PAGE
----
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Looking at accessibility from a disabled traveller’s perspective, a new study has revealed the best and worst European capital cities in terms of accessibility.

Price comparison website Compare the Market took into account the accommodation, airports, awards, attractions and available information from official sites across the capital cities to determine how accessible each location was for disabled tourists.

Compare the Market’s accessibility rankings took into account: blind and visually impaired people, people with hearing difficulties, people with speech or communication disabilities, people with learning disabilities, wheelchair users, physical disabilities, people with emotional disabilities, people with a cognitive/developmental disability, and people with a temporary disability.

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From the findings, Luxembourg (Luxembourg) was deemed Europe’s most accessible city. 18.56 percent of its accommodation was accessible and one third of its attractions were deemed accessible. It was awarded most accessible capital city due to raising awareness of various disabilities to reduce the stigmas associated with them and through making its public transport system accessible to all.

Additionally, the Luxembourg authorities coined the term “specific needs” in order to focus less on people’s weaknesses, and they approached accessibility with the philosophy of “design for all” to ensure that everyone can live and visit comfortably. The city has multiple relevant organisations involved in decision-making processes, ensuring that as many people as possible are represented and involved.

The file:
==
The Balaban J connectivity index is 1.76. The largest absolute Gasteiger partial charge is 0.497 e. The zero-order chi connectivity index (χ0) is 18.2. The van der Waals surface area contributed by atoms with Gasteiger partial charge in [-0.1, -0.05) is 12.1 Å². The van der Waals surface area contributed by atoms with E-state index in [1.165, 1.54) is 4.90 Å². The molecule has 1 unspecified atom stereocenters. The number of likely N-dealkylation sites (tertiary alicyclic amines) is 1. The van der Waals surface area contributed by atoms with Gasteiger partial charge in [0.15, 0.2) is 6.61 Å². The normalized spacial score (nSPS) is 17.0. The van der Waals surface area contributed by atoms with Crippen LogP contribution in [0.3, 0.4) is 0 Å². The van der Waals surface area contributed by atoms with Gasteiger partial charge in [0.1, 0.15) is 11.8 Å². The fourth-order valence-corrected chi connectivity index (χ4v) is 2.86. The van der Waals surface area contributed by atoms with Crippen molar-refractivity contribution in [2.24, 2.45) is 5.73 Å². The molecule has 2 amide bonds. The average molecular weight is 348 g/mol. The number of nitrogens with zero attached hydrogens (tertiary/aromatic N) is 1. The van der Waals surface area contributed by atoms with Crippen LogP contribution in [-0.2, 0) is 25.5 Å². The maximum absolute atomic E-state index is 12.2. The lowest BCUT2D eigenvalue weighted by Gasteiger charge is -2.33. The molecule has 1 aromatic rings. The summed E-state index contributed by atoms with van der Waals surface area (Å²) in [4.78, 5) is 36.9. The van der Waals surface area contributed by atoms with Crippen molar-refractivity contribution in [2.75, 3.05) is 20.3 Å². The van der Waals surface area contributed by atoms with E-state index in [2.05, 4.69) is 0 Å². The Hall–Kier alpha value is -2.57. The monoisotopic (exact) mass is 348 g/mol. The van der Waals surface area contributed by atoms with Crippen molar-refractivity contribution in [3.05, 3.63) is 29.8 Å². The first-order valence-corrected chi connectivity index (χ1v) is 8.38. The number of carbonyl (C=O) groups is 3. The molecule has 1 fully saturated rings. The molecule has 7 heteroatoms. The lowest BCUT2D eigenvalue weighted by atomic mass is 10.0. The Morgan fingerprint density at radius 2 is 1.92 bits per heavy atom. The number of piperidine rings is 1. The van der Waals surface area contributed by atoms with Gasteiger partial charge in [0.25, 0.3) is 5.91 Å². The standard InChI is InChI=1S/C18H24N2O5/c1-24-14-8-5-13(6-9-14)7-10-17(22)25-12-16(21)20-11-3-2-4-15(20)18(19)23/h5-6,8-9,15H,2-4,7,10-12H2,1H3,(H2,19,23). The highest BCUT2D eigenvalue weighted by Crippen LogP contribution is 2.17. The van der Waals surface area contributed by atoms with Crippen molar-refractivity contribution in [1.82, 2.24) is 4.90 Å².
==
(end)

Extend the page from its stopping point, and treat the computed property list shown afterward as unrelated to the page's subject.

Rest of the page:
Luxembourg also has the highest percentage of accessible rooms with wheelchair access.

Berlin (Germany) received 12.32 percent for accessible accommodation and 35.7 percent for accessible attractions; Stockholm (Sweden) received 8.92 percent for accessible accommodation and 13.89 percent for accessible attractions; Oslo (Norway) received 17.61 percent for accessible accommodation and 29.55 percent for accessible attractions; and Bern (Switzerland) received 14.75 percent for accessible accommodation and 32 percent for accessible attractions, all making up the top 5 most accessible European capital cities along with Luxembourg.

As for London, it came 11th place in Compare the Market’s accessibility list, having 8.03 percent of accessible accommodation and one quarter of its attractions were accessible. Whilst this is a reasonable ranking, it suggests more can be done to improve England’s capital city.

The worst European capital cities in terms of accessibility were Tirana (Albania), Sofia (Bulgaria), Belgrade (Serbia), Kiev (Ukraine) and Chisinau (Moldova). Shockingly, none of Chisinau’s attractions were accessible for disabled tourists and a mere 3.17 percent of its accommodation was accessible.

See the full results from Compare the Market’s study below:

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